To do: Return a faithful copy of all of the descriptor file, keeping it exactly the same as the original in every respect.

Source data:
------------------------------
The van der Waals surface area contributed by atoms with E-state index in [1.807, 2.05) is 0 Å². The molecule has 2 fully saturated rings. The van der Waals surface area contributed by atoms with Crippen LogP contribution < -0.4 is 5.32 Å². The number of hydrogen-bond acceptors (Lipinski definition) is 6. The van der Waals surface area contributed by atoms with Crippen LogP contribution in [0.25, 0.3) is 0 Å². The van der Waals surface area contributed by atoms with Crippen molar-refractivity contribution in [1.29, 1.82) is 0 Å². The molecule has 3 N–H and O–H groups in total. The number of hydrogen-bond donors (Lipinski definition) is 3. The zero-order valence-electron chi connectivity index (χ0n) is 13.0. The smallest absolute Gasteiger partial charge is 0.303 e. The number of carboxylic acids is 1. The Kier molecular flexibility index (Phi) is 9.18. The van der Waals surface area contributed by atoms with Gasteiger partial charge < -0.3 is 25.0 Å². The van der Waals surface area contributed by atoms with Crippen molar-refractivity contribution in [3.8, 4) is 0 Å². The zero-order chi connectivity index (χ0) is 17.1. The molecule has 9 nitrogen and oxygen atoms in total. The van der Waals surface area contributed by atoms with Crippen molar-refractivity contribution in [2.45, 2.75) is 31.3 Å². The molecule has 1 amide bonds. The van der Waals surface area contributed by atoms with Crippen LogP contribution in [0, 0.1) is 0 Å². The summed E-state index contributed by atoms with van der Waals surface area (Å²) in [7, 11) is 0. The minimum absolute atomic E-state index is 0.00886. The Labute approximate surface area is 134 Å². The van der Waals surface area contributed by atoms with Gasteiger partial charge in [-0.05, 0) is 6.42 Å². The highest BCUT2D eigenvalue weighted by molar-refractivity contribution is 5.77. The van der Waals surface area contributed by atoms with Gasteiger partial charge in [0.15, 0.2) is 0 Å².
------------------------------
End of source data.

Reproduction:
The van der Waals surface area contributed by atoms with E-state index in [1.807, 2.05) is 0 Å². The molecule has 2 fully saturated rings. The van der Waals surface area contributed by atoms with Crippen LogP contribution < -0.4 is 5.32 Å². The number of hydrogen-bond acceptors (Lipinski definition) is 6. The van der Waals surface area contributed by atoms with Crippen LogP contribution in [0.25, 0.3) is 0 Å². The van der Waals surface area contributed by atoms with Crippen molar-refractivity contribution in [1.29, 1.82) is 0 Å². The molecule has 3 N–H and O–H groups in total. The number of hydrogen-bond donors (Lipinski definition) is 3. The zero-order valence-electron chi connectivity index (χ0n) is 13.0. The smallest absolute Gasteiger partial charge is 0.303 e. The number of carboxylic acids is 1. The Kier molecular flexibility index (Phi) is 9.18. The van der Waals surface area contributed by atoms with Gasteiger partial charge < -0.3 is 25.0 Å². The van der Waals surface area contributed by atoms with Crippen molar-refractivity contribution in [3.8, 4) is 0 Å². The zero-order chi connectivity index (χ0) is 17.1. The molecule has 9 nitrogen and oxygen atoms in total. The van der Waals surface area contributed by atoms with Crippen molar-refractivity contribution in [2.45, 2.75) is 31.3 Å². The molecule has 1 amide bonds. The van der Waals surface area contributed by atoms with Crippen LogP contribution in [0, 0.1) is 0 Å². The summed E-state index contributed by atoms with van der Waals surface area (Å²) in [7, 11) is 0. The minimum absolute atomic E-state index is 0.00886. The Labute approximate surface area is 134 Å². The van der Waals surface area contributed by atoms with Gasteiger partial charge in [-0.05, 0) is 6.42 Å². The highest BCUT2D eigenvalue weighted by molar-refractivity contribution is 5.77. The van der Waals surface area contributed by atoms with Gasteiger partial charge in [0.15, 0.2) is 0 Å².